Kungsträdgården is the deepest lying metro station in Stockholm, about 40 meters underground. The name “Kungsträdgården” (means Kings Garden in English) derives from the park located just above the station – one of the oldest public parks in Stockholm.
Many visitors seem to agree that this station is the most beautiful of all the metro stations. It is spectacularly designed and it’s also the only one with a completely naked and entirely untouched mountain wall.
The station was inaugurated in 1977, two years after the blue line opened. The exit towards Arsenalsgatan, with its accompanying design, was opened in 1987.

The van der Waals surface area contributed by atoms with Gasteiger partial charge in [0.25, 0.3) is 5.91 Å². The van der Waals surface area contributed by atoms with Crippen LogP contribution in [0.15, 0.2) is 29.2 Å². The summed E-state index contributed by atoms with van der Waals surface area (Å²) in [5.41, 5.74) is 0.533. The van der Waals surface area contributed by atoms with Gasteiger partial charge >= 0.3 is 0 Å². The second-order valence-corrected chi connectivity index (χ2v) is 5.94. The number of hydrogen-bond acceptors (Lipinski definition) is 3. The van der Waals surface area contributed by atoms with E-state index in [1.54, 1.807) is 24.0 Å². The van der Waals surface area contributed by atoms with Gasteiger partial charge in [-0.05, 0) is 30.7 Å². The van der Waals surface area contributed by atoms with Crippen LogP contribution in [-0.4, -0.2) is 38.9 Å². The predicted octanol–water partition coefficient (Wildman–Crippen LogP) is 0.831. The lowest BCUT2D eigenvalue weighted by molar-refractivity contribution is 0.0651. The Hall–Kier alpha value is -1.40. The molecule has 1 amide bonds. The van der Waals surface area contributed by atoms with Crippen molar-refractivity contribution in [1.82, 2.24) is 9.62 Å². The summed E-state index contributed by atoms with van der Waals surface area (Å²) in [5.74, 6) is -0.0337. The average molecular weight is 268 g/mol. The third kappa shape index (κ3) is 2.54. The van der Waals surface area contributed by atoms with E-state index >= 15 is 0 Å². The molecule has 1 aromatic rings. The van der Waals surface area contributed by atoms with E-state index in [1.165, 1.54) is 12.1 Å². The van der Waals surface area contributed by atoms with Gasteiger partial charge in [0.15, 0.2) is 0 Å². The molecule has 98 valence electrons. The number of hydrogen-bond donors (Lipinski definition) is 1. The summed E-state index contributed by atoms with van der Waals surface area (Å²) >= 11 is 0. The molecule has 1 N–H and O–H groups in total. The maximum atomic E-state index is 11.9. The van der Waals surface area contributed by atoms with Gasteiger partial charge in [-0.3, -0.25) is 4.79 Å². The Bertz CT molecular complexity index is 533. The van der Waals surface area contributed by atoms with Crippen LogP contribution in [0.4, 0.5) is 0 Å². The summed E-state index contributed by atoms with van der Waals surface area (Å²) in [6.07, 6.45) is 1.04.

The artist behind Kungsträdgården station is Ulrik Samuelson (born 1935). He created a subterranean garden with traces and history of the park above.
The colors of the station – green, red and white – are meant to remind the observer of the baroque garden that Kungsträdgården once was. A baroque garden commonly had red gravel paths, white marble sculptures and green parterres with low-growing shrubs and fountains.
Ulrik Samuelson was also inspired by the palace Makalös, a palace formerly located in the park.
Image text 1: “Cherry Blossom Day” at Kungsträdgården
Image text 2: Ulrik Samuelson